Balancing Stress Begins with Boundaries

Darlene Marshall
Darlene Marshall
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April is National Stress Awareness Month, and you might find that your feeds are full of posts on meditation, mindfulness, and other tools that we’ve all heard can help manage stress. But there’s often something important missing from the stress conversation: boundaries.

Conversations about boundaries can feel vague and abstract. However, getting clear on your boundaries is a foundational step in managing stress, practicing self-care, building resilience, and beating back burnout.

Here, we’ll go over how to set up healthy boundaries to limit stress and boost overall wellness.

What Are HEALTHY STRESS Boundaries?

At its most simple definition a boundary is a border, the dividing line between where one thing ends, and another begins. However, there are many types of boundaries that are less clear than a fence. We have our own physical boundaries, like skin or personal spaces, but also our home or yard.

We have social boundaries, like the intimate connections with our romantic partner that would be uncomfortable with a casual acquaintance. There are also boundaries of time, emotional intimacy, ideas and thoughts, and our attention. Learning to understand, appreciate, and navigate boundaries is a part of not only your wellness journey, but also building healthy relationships and navigating the role of work in your life and visa-versa.

Boundaries and Stress

Conversations around stress typically revolve around stress as overwhelming, negative, and detrimental; however, there are different kinds of stress, and some are beneficial. In her book, The Upside of Stress, Dr. Kelly McGonical, contributing author to NASM’s Certified Wellness Coaching Course, talks about the role stress can take in activating an individual to their own potential.

She reviews the scientific evidence showing that those with a healthy amount of and a mindful relationship to stress have improvements in their performance, mental health, and achievements. In this reframing stress, it’s not always to be avoided, but to be mindfully chosen and managed.

A broader definition of stress that includes its positive aspects might be defined as “the perception that our resources may be or are stretched or overwhelmed.” In a world where many people feel overwhelmed by demands at work and home, fearing an uncertain future, and feeling that taking care of themselves is one more thing they need to do, learning to manage boundaries is one helpful strategy.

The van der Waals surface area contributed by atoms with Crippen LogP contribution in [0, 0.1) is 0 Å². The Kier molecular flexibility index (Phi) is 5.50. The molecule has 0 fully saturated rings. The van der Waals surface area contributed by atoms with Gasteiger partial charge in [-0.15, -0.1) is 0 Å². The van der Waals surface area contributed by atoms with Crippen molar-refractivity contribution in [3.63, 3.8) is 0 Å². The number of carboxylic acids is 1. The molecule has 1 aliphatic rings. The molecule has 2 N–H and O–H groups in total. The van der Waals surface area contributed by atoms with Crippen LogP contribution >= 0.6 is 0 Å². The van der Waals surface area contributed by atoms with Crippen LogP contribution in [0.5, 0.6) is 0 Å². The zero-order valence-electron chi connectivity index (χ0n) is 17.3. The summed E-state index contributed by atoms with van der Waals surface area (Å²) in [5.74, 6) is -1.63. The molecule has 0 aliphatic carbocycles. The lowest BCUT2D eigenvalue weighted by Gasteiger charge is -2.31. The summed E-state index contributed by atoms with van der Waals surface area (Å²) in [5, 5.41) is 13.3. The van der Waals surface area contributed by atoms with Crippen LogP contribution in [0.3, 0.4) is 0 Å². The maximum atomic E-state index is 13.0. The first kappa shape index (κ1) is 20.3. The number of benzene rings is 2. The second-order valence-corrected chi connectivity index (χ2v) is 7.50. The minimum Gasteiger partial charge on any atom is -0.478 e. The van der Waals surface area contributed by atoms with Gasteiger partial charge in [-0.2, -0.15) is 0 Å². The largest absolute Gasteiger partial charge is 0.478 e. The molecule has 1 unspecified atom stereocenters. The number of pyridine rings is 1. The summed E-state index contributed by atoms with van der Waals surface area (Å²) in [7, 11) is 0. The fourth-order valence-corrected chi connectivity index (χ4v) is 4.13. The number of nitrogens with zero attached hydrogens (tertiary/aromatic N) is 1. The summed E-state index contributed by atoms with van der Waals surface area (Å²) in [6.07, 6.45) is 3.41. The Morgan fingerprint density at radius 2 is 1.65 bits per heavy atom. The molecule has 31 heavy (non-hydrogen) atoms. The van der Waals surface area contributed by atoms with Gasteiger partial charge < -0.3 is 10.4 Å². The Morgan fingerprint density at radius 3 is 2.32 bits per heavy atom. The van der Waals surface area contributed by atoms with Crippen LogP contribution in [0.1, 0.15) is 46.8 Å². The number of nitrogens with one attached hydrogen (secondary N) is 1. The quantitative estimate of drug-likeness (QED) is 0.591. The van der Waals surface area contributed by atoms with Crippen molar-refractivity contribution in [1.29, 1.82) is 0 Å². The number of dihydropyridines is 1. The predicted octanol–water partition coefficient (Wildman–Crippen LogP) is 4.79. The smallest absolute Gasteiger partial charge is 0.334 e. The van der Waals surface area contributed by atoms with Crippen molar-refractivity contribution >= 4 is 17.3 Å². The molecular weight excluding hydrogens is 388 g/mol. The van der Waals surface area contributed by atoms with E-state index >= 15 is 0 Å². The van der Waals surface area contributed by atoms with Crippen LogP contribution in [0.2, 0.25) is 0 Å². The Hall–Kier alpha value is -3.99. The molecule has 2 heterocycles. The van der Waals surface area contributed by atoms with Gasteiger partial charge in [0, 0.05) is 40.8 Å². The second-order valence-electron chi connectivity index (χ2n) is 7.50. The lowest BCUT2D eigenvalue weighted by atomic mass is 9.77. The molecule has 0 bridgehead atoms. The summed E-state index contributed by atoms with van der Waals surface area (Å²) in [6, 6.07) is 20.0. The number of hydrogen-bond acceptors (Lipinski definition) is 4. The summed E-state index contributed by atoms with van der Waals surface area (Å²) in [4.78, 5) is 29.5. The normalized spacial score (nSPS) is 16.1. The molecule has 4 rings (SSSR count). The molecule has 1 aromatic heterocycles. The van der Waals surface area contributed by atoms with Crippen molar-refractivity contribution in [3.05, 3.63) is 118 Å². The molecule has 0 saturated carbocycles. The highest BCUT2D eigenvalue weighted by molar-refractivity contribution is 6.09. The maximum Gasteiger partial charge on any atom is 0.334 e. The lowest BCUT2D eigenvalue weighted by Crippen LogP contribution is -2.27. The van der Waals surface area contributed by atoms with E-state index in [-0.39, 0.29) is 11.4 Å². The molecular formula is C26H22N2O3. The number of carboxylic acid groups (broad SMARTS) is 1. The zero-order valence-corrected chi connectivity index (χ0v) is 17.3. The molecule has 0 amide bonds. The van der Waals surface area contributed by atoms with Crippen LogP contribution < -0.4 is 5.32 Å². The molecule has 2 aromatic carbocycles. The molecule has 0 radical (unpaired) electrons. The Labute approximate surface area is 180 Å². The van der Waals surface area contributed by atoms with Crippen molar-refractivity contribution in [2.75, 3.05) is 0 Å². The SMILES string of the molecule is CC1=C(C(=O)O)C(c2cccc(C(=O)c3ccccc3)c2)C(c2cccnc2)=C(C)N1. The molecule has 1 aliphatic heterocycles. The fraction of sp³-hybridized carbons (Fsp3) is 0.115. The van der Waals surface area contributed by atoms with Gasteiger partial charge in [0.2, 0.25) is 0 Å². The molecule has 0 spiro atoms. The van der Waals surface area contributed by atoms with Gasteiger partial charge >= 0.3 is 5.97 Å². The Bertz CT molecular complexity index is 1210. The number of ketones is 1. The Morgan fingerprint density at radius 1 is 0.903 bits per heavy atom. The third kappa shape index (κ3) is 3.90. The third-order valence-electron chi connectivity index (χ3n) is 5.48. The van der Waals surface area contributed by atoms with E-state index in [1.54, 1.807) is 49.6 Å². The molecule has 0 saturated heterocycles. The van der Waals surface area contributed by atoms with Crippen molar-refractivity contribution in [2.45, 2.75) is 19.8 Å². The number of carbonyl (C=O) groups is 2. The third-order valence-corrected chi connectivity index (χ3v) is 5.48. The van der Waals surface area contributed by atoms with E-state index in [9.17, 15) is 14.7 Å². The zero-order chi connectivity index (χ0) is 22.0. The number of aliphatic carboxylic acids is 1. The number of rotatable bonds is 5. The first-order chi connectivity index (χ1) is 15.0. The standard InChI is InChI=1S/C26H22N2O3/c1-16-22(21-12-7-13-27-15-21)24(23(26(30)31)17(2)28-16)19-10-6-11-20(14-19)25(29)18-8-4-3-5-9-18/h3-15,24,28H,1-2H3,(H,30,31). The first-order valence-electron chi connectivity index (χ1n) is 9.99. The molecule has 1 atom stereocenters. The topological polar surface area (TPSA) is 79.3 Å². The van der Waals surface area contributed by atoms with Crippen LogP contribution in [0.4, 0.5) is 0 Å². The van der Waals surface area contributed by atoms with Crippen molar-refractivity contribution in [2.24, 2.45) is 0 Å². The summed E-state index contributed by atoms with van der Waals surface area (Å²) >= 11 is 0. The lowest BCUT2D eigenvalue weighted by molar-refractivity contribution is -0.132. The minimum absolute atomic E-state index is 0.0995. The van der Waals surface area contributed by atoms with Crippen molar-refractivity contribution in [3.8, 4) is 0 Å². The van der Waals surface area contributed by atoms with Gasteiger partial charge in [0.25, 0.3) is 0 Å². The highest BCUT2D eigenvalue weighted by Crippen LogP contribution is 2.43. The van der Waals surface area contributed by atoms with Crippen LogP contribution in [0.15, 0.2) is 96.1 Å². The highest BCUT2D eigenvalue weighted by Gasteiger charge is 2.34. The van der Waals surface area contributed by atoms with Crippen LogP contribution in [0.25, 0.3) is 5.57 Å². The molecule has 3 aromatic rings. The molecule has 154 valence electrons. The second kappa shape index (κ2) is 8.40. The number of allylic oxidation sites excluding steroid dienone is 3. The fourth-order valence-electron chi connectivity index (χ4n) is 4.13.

Managing boundaries can help stress by creating clarity on what your resources are available for, and what they are not. One good example is time boundaries. Knowing you want to spend your evenings being present with your family, you can protect that time and set clear boundaries on when you’re available for work and other responsibilities.


Setting Healthy Boundaries

Setting healthy boundaries starts with getting clear about what is important in your life. If you’re someone who values family, the time example above likely resonates. However, if you’re in a moment in your life where work and career are the highest priority, working late may be in your best interest.

Or perhaps your highest priority is working on your wellness journey. In that case, the boundaries priority might be about protecting time to go to the gym, meditate, journal, or learn.

One helpful framing device can be considering that for every activity, responsibility, project, or commitment you say “yes” to you’ll likely have to say “no” to something else. This may seem obvious as a concept, but it can also become a practice in stress reduction. If you’re already feeling overwhelmed, or you want to avoid overwhelm and burn out, consider the impact new commitments will have on your time and energy. When asked to commit to something, ask yourself “if I say yes to this, what else am I saying no to?”